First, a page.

I have done 90% of my Christmas shopping online this year. I’ve used brand company websites, eBay and Amazon. Companies I’ve not been familiar with and I have to say, I’ve only had two incidents. One, where an item arrived broken and another replaced by a lesser quality item than what was advertised. Both of which have been sorted fairly easily.

Security Measures in Place

Online Christmas Shopping During A Pandemic As A Disabled Person - Safety - A as a padlock T as a key

Online Christmas Shopping During A Pandemic As A Disabled Person – Making sure you are aware of the pitfalls of shopping online is paramount! There are many ways things can go horribly wrong.

  • Identity theft.
  • Spam emails.
  • Fake websites.
  • Fake products.
  • Cloned bank card – To name a few.

However, research is everything! It is important to gather as much information as possible about the company you are shopping online with. Once you have done these checks a few times, it will become easier to spot a dodgy website/product.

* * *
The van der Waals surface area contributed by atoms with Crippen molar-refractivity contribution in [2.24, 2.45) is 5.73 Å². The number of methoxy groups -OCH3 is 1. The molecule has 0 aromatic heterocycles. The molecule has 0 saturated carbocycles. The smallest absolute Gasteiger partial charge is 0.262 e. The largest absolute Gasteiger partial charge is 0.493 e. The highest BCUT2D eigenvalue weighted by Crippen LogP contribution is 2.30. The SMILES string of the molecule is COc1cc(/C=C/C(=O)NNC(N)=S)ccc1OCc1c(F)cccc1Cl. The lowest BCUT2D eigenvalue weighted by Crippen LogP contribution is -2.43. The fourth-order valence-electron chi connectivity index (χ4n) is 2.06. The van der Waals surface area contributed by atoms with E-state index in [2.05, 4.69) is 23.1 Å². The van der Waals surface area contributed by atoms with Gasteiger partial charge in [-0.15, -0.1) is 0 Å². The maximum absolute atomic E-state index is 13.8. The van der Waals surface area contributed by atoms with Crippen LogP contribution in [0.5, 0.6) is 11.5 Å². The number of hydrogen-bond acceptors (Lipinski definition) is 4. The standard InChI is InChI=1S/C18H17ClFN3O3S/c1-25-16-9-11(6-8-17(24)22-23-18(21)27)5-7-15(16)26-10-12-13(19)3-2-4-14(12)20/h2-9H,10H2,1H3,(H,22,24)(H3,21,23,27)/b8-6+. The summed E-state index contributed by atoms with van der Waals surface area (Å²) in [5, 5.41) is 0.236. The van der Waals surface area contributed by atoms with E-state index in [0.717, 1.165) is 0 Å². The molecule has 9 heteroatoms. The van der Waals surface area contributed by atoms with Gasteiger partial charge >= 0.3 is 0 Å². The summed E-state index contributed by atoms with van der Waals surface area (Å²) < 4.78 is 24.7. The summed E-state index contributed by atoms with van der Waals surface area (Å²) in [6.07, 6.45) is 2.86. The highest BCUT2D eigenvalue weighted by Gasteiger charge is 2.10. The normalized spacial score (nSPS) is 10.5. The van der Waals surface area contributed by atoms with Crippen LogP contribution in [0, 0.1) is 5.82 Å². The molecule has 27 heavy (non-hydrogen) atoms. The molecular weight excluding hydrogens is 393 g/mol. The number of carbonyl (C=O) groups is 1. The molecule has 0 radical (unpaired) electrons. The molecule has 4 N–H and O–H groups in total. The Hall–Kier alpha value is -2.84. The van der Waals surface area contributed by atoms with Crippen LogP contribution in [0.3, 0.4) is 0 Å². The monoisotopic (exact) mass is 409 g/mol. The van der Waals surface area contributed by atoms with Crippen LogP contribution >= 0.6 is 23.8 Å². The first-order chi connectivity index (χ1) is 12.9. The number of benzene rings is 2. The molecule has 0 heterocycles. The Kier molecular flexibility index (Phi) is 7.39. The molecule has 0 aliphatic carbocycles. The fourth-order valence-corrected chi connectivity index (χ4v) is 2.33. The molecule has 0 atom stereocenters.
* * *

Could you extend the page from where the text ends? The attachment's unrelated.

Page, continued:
• Check websites address for HTTPS – If the company’s web address starts with HTTPS (especially on checkout pages), then you know your information is being sent over a secure network. – What is HTTPS?
  • Pay with Paypal where possible – If you pay by Paypal, the company you are purchasing from will NOT have any information regarding your card details. Only your name, address, email address and phone number if supplied. The beauty is, you don’t even need to have a Paypal account to do this.
  • Use a recommended website where possible – It’s always good practice to use website friends and family have used. You will know if they had a good or bad experience.